The man from Buenos Aires vs. dead Catholic museums

BUENOS AIRES – It’s hard to wrestle with the crucial moral and cultural issues in modern Argentina without getting Catholic and Protestant leaders into the same room.

During one tense gathering, some Catholic speakers kept referring to decades of rapid growth by “evangelical cults” in Latin America. The assumption seemed to be that evangelical Protestants were all the same, with no real differences between, for example, the freewheeling “prosperity Gospel” preachers and ordinary Protestant flocks.

This went on and on and evangelical leaders started feeling attacked, said the Rev. Nestor Miguez, president of the Federation of Evangelical Churches of Argentine.

Then, during a break, a crucial player pulled him aside. Expressing sympathy, Cardinal Jorge Mario Bergoglio asked for a short paper describing how different evangelical groups “understand themselves and how they see themselves as part of church life in Argentina,” said Nestor, speaking through a translator at a conference this week on “Journalism and Religion in Latin America.”

“It is clear that he took this seriously because I can still recognize some of the language from that little three-page paper in his remarks about evangelicals and other churches, even now as Pope Francis,” said Nestor, of the Evangelical Methodist Church. “This is crucial. This is a man who truly listens. He is not pretending to listen. He is listening. … This is at the heart of who he is as a man.”

According to several conference speakers who knew Bergoglio in Buenos Aires, it isn’t surprising that his first major papal statement — an “apostolic exhortation” called Evangelii Gaudium (“The Joy of the Gospel”) — focuses on pastoral issues facing priests, bishops and laypeople. While the document addresses hot topics such as abortion, economic justice and the role of women, the vast majority of its 217 pages focus on missions, evangelization, preaching and pastoral care.

The pope tweaks “sourpusses” in the church who resemble “Christians whose lives seem like Lent without Easter.” A true evangelizer, he adds, “must never look like someone who has just come back from a funeral!” In one passage, Pope Francis describes the “biggest threat of all” in church life, which is a “tomb psychology” that slowly “transforms Christians into mummies in a muse¬um.”

The pope adds: “Here I repeat … what I have often said to the priests and laity of Buenos Aires: I prefer a Church which is bruised, hurting and dirty because it has been out on the streets, rath¬er than a Church which is unhealthy from being confined and from clinging to its own security.”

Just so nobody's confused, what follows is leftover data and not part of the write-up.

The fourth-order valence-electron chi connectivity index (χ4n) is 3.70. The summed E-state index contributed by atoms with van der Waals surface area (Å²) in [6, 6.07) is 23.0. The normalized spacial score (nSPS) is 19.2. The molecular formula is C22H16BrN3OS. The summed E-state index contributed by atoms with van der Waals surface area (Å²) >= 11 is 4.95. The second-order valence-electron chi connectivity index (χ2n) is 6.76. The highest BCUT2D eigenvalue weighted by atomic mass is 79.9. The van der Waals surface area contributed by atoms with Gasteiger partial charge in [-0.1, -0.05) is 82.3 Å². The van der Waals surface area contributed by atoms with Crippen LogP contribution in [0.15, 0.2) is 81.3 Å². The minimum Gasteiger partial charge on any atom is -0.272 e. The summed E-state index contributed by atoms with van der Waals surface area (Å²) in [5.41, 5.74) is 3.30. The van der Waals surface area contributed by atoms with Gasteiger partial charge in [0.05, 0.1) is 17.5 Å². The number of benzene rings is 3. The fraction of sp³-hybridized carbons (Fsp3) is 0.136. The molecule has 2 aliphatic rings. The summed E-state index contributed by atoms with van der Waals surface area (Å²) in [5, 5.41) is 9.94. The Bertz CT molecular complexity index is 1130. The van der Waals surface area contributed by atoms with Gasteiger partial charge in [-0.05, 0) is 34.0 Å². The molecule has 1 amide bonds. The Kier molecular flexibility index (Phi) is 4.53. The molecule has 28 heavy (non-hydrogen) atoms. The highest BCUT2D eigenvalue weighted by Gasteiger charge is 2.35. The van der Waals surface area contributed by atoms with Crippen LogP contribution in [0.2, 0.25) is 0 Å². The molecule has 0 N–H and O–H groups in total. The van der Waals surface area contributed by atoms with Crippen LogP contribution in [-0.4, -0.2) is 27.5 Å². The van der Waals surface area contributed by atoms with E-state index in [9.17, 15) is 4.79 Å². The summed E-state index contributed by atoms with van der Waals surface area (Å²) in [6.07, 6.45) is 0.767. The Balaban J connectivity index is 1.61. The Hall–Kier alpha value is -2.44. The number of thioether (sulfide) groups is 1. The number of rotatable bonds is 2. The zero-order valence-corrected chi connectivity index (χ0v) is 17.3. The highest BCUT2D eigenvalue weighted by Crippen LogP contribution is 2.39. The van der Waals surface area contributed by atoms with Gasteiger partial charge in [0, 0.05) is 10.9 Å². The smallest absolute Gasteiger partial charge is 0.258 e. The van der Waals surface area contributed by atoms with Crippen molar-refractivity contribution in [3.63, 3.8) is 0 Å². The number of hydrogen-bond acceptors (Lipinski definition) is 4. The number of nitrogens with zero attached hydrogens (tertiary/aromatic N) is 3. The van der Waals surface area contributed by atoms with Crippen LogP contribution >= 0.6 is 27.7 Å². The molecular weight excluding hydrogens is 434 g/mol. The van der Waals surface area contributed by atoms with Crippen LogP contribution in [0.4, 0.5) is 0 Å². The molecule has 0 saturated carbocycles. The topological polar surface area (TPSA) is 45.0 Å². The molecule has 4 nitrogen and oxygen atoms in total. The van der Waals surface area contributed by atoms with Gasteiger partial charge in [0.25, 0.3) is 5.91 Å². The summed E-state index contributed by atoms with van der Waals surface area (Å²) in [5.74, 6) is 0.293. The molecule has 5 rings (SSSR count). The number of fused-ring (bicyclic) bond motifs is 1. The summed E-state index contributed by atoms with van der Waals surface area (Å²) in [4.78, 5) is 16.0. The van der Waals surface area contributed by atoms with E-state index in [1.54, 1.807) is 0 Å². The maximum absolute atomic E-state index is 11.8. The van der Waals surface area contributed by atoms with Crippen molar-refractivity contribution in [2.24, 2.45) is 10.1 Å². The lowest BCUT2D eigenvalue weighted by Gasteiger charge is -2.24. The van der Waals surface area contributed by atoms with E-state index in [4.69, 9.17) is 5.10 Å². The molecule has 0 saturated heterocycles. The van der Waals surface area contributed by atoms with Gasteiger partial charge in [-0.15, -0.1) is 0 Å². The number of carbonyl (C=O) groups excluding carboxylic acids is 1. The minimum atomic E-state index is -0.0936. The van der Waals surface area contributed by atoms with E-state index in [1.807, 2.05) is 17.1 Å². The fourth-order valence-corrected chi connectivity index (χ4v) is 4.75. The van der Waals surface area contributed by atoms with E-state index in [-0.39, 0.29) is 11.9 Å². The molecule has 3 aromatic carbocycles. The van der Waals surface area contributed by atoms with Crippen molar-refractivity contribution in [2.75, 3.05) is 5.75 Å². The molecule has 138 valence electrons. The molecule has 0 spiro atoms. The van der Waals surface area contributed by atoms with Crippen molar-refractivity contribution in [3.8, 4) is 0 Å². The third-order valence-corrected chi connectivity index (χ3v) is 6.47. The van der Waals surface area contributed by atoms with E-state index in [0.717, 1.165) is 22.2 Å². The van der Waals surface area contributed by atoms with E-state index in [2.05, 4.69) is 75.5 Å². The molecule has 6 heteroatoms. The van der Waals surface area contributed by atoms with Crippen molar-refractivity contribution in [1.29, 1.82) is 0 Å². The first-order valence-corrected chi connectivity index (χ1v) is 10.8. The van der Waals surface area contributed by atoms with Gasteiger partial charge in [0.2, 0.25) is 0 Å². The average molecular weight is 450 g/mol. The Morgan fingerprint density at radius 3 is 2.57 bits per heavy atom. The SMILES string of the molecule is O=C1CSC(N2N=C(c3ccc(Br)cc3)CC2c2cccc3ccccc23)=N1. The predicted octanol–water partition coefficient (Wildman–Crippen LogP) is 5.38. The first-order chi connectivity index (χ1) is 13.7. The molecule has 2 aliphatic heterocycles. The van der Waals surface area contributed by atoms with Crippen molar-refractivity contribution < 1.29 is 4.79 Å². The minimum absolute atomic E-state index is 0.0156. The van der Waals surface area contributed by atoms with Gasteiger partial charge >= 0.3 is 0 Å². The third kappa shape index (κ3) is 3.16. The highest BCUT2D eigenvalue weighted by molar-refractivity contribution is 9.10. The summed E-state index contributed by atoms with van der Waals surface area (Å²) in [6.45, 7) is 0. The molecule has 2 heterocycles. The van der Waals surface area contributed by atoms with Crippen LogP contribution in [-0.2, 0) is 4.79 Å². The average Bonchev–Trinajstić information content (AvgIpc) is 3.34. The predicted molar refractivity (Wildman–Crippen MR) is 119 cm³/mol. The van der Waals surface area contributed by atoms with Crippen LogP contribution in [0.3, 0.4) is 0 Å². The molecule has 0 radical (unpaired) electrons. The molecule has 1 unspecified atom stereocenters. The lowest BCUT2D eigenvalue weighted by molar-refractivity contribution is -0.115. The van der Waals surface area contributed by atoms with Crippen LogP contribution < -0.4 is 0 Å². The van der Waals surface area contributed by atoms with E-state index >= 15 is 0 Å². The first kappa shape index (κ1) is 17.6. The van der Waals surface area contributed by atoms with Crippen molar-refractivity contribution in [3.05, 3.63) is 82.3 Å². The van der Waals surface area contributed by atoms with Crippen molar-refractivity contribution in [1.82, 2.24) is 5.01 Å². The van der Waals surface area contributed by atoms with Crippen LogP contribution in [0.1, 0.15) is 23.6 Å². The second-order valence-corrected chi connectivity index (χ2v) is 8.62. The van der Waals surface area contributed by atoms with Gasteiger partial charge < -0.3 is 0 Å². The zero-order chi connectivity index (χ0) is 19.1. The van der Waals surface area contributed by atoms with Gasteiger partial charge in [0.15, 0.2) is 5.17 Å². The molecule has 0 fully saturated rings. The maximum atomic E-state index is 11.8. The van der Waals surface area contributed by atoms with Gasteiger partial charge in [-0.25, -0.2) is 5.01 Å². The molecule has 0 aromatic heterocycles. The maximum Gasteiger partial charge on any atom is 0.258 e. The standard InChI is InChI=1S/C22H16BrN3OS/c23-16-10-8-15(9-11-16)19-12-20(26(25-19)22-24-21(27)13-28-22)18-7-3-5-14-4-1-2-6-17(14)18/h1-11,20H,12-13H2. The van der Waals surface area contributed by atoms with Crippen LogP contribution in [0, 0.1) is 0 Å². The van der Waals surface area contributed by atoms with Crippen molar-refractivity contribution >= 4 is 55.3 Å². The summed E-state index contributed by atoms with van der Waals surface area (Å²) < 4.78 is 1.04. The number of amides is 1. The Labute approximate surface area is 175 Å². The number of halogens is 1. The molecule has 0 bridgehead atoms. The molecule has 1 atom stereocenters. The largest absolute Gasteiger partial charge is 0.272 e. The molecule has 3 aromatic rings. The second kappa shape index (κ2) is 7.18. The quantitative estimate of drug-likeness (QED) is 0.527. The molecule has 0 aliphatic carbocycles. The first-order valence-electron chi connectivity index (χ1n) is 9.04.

While repeatedly defending Catholic doctrines, Pope Francis also pleads for Catholics — including at the Vatican and in the papacy — to seek innovations in structure, communications and pastoral care in the name of effective missions and evangelization. Catholic leaders must not be content to address the people still in their pews, but dare to reach out to marginalized Catholics and to all who are open to conversion.

Otherwise, the church can become “a museum piece or something which is the property of a select few. … This way of thinking also feeds the vain¬glory of those who are content to have a mod¬icum of power and would rather be the general of a defeated army than a mere private in a unit which continues to fight. ”

The “museum” references may be linked to Latin America, said the Rev. Salvador Dellutri, a Church of the Brethren pastor who worked closely with Bergoglio on projects for the Argentine Bible Society. While the future pope led an institution with great prestige due to centuries of ties with the political and cultural establishment, he was increasingly candid about his church’s struggles in an age of globalization, moral relativism and mass media.

“He worries about a kind of fake Christianity that in the past became a way of life for many,” said Dellutri, through a translator. “But if people are worried that Francis wants to turn the Catholic church into some other church, this is not going to happen. … This pope remains close to the doctrines of his church. Divorce is a sin to this pope. Abortion is a sin to this pope. But he wants to express mercy to sinners and, if possible, to bring them into the church.

“You cannot say this too much: This man is a pastor. He wants the church to be known more for its actions than for its words.”

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About tmatt

Terry Mattingly directs the Washington Journalism Center at the Council for Christian Colleges and Universities. He writes a weekly column for the Universal Syndicate.


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